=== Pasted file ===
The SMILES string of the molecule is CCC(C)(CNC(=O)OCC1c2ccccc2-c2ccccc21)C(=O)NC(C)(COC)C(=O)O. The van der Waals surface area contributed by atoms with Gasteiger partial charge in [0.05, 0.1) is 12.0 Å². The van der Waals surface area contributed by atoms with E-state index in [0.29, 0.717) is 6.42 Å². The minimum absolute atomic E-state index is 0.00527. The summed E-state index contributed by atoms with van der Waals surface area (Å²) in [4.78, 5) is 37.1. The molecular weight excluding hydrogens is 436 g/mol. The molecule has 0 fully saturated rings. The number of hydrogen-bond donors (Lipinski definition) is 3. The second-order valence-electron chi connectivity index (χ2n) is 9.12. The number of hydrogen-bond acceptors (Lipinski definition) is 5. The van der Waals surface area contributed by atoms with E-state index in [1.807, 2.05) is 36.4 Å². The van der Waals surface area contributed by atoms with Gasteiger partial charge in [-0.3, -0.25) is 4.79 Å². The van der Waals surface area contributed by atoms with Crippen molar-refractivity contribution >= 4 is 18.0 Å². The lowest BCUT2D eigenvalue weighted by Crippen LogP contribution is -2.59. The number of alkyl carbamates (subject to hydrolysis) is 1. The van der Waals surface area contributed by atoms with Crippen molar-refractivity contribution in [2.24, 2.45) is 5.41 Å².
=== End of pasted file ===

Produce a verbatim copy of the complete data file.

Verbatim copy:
The SMILES string of the molecule is CCC(C)(CNC(=O)OCC1c2ccccc2-c2ccccc21)C(=O)NC(C)(COC)C(=O)O. The van der Waals surface area contributed by atoms with Gasteiger partial charge in [0.05, 0.1) is 12.0 Å². The van der Waals surface area contributed by atoms with E-state index in [0.29, 0.717) is 6.42 Å². The minimum absolute atomic E-state index is 0.00527. The summed E-state index contributed by atoms with van der Waals surface area (Å²) in [4.78, 5) is 37.1. The molecular weight excluding hydrogens is 436 g/mol. The molecule has 0 fully saturated rings. The number of hydrogen-bond donors (Lipinski definition) is 3. The second-order valence-electron chi connectivity index (χ2n) is 9.12. The number of hydrogen-bond acceptors (Lipinski definition) is 5. The van der Waals surface area contributed by atoms with E-state index in [1.807, 2.05) is 36.4 Å². The van der Waals surface area contributed by atoms with Gasteiger partial charge in [-0.3, -0.25) is 4.79 Å². The van der Waals surface area contributed by atoms with Crippen molar-refractivity contribution >= 4 is 18.0 Å². The lowest BCUT2D eigenvalue weighted by Crippen LogP contribution is -2.59. The number of alkyl carbamates (subject to hydrolysis) is 1. The van der Waals surface area contributed by atoms with Crippen molar-refractivity contribution in [2.24, 2.45) is 5.41 Å².